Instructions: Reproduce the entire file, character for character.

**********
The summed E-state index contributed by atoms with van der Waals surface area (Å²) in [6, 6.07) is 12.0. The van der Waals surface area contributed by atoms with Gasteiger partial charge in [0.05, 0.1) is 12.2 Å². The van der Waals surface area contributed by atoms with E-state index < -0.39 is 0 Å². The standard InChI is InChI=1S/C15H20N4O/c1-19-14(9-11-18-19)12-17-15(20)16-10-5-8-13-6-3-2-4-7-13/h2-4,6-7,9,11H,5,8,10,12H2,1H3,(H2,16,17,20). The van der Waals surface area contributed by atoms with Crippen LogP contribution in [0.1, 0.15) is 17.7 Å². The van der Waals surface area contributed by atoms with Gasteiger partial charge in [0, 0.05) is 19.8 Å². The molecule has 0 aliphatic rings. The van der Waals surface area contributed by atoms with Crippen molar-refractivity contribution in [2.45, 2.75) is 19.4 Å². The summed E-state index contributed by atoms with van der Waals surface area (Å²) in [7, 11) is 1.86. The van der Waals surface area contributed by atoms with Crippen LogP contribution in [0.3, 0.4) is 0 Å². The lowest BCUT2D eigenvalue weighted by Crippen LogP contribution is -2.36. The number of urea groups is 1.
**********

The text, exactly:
The summed E-state index contributed by atoms with van der Waals surface area (Å²) in [6, 6.07) is 12.0. The van der Waals surface area contributed by atoms with Gasteiger partial charge in [0.05, 0.1) is 12.2 Å². The van der Waals surface area contributed by atoms with E-state index < -0.39 is 0 Å². The standard InChI is InChI=1S/C15H20N4O/c1-19-14(9-11-18-19)12-17-15(20)16-10-5-8-13-6-3-2-4-7-13/h2-4,6-7,9,11H,5,8,10,12H2,1H3,(H2,16,17,20). The van der Waals surface area contributed by atoms with Crippen LogP contribution in [0.1, 0.15) is 17.7 Å². The van der Waals surface area contributed by atoms with Gasteiger partial charge in [0, 0.05) is 19.8 Å². The molecule has 0 aliphatic rings. The van der Waals surface area contributed by atoms with Crippen molar-refractivity contribution in [2.45, 2.75) is 19.4 Å². The summed E-state index contributed by atoms with van der Waals surface area (Å²) in [7, 11) is 1.86. The van der Waals surface area contributed by atoms with Crippen LogP contribution in [0.3, 0.4) is 0 Å². The lowest BCUT2D eigenvalue weighted by Crippen LogP contribution is -2.36. The number of urea groups is 1.